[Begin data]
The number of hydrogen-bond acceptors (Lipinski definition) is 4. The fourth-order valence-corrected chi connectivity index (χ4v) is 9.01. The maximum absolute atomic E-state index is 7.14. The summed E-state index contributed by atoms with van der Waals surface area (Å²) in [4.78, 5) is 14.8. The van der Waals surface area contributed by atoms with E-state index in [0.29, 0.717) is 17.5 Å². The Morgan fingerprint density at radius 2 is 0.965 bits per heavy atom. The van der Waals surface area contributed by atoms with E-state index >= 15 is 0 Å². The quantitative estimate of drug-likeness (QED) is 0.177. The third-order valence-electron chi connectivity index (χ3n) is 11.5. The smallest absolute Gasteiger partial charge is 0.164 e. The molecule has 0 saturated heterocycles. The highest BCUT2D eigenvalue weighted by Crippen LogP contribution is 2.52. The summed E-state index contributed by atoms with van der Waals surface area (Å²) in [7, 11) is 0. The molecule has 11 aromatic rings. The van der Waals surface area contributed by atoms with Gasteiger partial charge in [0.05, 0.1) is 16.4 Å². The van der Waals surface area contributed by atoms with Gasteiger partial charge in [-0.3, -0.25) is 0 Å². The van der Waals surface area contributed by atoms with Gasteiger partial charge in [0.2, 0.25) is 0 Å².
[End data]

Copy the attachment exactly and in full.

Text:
The number of hydrogen-bond acceptors (Lipinski definition) is 4. The fourth-order valence-corrected chi connectivity index (χ4v) is 9.01. The maximum absolute atomic E-state index is 7.14. The summed E-state index contributed by atoms with van der Waals surface area (Å²) in [4.78, 5) is 14.8. The van der Waals surface area contributed by atoms with E-state index in [0.29, 0.717) is 17.5 Å². The Morgan fingerprint density at radius 2 is 0.965 bits per heavy atom. The van der Waals surface area contributed by atoms with E-state index >= 15 is 0 Å². The quantitative estimate of drug-likeness (QED) is 0.177. The third-order valence-electron chi connectivity index (χ3n) is 11.5. The smallest absolute Gasteiger partial charge is 0.164 e. The molecule has 0 saturated heterocycles. The highest BCUT2D eigenvalue weighted by Crippen LogP contribution is 2.52. The summed E-state index contributed by atoms with van der Waals surface area (Å²) in [7, 11) is 0. The molecule has 11 aromatic rings. The van der Waals surface area contributed by atoms with Gasteiger partial charge in [0.05, 0.1) is 16.4 Å². The van der Waals surface area contributed by atoms with Gasteiger partial charge in [-0.3, -0.25) is 0 Å². The van der Waals surface area contributed by atoms with Gasteiger partial charge in [0.2, 0.25) is 0 Å².